‘What did I do wrong?’: Supporting independent learning practices

My paper on the project What did I do wrong? Supporting independent learning practices to avoid plagiarism was well received in Manchester last week at LILAC.

What is the project about?
It is one year project at the University of Reading involving collaboration between Library staff (including a Study Adviser); staff from the International Study and Language Centre and academic staff and students from a range of Schools across different faculties.
It is funded by the University’s Teaching and Learning Development Fund (TLDF).

It is not a “how to reference” or even a “how to avoid plagiarism” project but rather embedded within the wider context of the fundamental academic principles of independent critical thinking, supported by appropriate and properly cited evidence from evaluated sources which is especially crucial in avoiding unintentional plagiarism. Students need to understand where to find appropriate sources of information in their subject and how, when and why to use references to these in their academic work to enable them to develop their arguments and achieve the correct balance between evidence and interpretation. This goes beyond simply learning the mechanisms of setting out a bibliography or when to include a citation, though these are problems that will be addressed – how to cite unusual types of materials for example. While not implying that poor academic practice in this is a problem that is confined to international students, experience suggests it is perhaps more acute in that area; while the toolkit will be useful to all the Schools we are particularly aware of the cultural difficulties international students may face academically.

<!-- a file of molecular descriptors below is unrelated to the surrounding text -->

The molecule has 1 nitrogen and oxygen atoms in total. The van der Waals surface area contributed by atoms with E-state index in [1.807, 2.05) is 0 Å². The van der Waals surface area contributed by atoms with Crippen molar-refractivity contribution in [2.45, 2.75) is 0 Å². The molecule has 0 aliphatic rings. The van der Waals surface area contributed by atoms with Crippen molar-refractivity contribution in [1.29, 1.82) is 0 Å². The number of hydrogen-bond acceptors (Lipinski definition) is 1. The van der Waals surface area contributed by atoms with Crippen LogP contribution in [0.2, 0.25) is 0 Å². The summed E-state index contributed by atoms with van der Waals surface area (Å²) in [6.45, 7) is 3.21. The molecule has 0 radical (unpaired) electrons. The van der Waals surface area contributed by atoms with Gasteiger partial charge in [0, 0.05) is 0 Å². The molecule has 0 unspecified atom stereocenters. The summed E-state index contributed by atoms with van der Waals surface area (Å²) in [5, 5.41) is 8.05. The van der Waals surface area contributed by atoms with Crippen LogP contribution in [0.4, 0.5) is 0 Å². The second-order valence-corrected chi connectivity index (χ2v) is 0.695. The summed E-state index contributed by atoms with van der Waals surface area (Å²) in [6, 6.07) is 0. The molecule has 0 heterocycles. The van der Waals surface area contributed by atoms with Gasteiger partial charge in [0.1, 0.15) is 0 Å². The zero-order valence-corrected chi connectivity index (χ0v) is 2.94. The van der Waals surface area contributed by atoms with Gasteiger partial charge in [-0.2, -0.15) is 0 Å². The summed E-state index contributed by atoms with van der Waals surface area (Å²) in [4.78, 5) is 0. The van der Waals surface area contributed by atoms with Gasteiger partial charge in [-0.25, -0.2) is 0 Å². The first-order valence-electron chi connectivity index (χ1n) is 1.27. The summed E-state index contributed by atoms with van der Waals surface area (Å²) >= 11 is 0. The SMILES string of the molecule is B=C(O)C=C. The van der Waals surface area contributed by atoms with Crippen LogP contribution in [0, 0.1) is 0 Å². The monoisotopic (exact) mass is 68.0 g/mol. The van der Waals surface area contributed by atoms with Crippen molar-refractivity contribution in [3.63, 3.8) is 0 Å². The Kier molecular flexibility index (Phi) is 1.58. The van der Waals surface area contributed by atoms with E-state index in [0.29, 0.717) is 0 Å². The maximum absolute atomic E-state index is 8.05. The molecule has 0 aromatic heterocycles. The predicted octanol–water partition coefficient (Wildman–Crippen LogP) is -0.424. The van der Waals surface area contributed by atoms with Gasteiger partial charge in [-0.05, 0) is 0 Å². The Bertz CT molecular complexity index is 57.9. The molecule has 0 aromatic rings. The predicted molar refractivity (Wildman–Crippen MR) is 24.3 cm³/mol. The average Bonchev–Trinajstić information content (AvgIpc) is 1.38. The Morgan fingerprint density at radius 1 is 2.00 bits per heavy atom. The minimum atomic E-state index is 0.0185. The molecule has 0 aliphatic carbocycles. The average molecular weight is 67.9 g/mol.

The primary output will be a digital ‘toolkit’ of bite-sized resources for academic tutors to draw on which collates evaluated teaching and support resources with guidance for adapting them for subject teaching. The aim will be to maximise their effective use with students to develop their deep understanding of “why” they should develop particular practices or skills.
The funding has allowed the appointment of a project officer to conduct focus groups and extended interviews. Other members of the team have researched existing resources both within the University and beyond and are now working on the toolkit. We are not there yet….

And what is LILAC?
LILAC is the “Librarians’ Information Literacy Annual Conference” and is “aimed at librarians and information professionals who teach information literacy skills, are interested in digital literacies and want to improve the information seeking and evaluation skills of all our library users whoever they may be”. It is an excellent chance for professionals from across sectors and from many countries to get together to share good practice in learning and teaching and to look to the future.

My paper was part of the dissemination phase of the project and was taken in the “Collaboration and partnerships” strand. It resulted in interest in whether the toolkit would be made available as an Open Educational Resource and of course some interesting discussion. Further dissemination will be across the sector via ALDinHE, BALEAP and hopefully JISC conferences/seminars.

And the team is – myself, Clare Nukui (IFP), Kim Shahabudin (Study Adviser), Liz Wilding (ISLC) and Project Officer Rhi Smith.

This post is also on the Engage in Teaching and Tearning blog.

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